Good News Ahead for Automation Markets
| By: Winn Hardin, Contributing Editor
Automation markets, including machine vision, robotics, and motion control, can expect another solid year in 2012 thanks to tax incentives, access to cheap money, and shortages of cost-effective, skilled labor.
Despite a global economy that seems permanently trapped in rough seas – caught in a maelstrom of capitulation, optimism, and political dichotomy – economist Alan Beaulieu, AIA Director of Market Analysis Paul Kellett, and a handful of machine vision market makers all say they expect solid growth in 2012 of somewhere between 4% and 5%, similar to what the automation markets saw in 2011.
“2011 was a difficult but very good year,” notes Steve Kinney, Director of Technical Pre-Sales and Support for JAI Inc. (San Jose, California). “Everyone expects that we’ll continue to see difficult business conditions in 2012, but we do expect the economy will grow and that JAI is well positioned to grow its market share as a result. We expect the U.S. market to be strong, while Europe is flattening out. The Asian slowdown was strongly influenced by Japan’s earthquake, but we expect those markets to bounce back as the effects pass.”
Could’ve Been Even Higher
During his speech at the recent AIA Business Conference, Beaulieu brushed aside concerns of another recession in 2012, saying that he didn’t expect a mild global recession to begin until late 2013, maturing in 2014 (although he cautioned that a second recession in 2019 doesn’t look good).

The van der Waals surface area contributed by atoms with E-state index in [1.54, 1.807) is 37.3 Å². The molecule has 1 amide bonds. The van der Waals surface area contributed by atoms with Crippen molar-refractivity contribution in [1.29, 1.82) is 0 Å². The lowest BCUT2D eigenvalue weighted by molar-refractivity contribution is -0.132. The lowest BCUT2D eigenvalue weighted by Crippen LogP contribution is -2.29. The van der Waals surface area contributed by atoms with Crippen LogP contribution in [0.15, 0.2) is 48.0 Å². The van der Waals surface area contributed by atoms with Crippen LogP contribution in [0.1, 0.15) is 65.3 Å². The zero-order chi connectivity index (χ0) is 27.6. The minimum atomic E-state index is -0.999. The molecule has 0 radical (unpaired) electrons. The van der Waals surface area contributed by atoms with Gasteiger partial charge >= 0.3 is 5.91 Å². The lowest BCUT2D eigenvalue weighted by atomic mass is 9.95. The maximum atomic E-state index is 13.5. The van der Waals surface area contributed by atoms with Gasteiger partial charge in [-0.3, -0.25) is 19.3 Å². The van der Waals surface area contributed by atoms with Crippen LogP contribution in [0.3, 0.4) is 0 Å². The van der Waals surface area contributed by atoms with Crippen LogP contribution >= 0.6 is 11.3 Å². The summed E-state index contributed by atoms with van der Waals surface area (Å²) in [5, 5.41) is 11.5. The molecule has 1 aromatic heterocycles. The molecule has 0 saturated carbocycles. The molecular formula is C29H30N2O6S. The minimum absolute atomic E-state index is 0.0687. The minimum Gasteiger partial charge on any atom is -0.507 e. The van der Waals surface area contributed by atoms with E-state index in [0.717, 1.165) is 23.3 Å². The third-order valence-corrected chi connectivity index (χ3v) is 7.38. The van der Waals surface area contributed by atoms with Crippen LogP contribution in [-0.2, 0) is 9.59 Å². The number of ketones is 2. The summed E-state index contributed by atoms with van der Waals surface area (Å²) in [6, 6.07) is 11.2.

In comments after his presentation, Beaulieu added that he would have predicted even higher growth for 2012 except for the reduction of accelerated capital expenditure tax incentives from the Jobs Act and Tax Relief Act of 2010. Those stimulative acts allowed many U.S. businesses to write off 100% of capital expenditures within the first year, resulting in a flurry of capital expenditure business for automation providers, including machine vision component manufacturers and integrators. Fortunately for companies in the U.S., the legislation still allows up to 50% ”bonus” depreciation in 2012, which should continue to support the growth of automation markets.
Beaulieu also pointed out that government-based short-term stimulative drivers are supported by long-term labor shortages in developed countries. The U.S.’ fertility rate stands at 2.06, while most European countries are below 2.0 and Asian countries are at or near the “no return” rate of 1.3. Beaulieu said that no country has recovered from a fertility rate below 1.3, or approximately where Russia is today.
These short- and long-term drivers, along with other factors, are why AIA’s Kellett says he expects the North American machine vision market to perform well in 2012 and beyond, led by semiconductors and automobiles, food and beverage, and energy production (petroleum and coal). Kellett calls for an average growth rate in the machine vision market of 4.3% in 2012, which represents a return to the long-term machine vision market growth trend since 2002. Both Kellett and Beaulieu say they believe in the long-term profitability of the automation market as developed countries seek to increase productivity in the face of shrinking labor pools.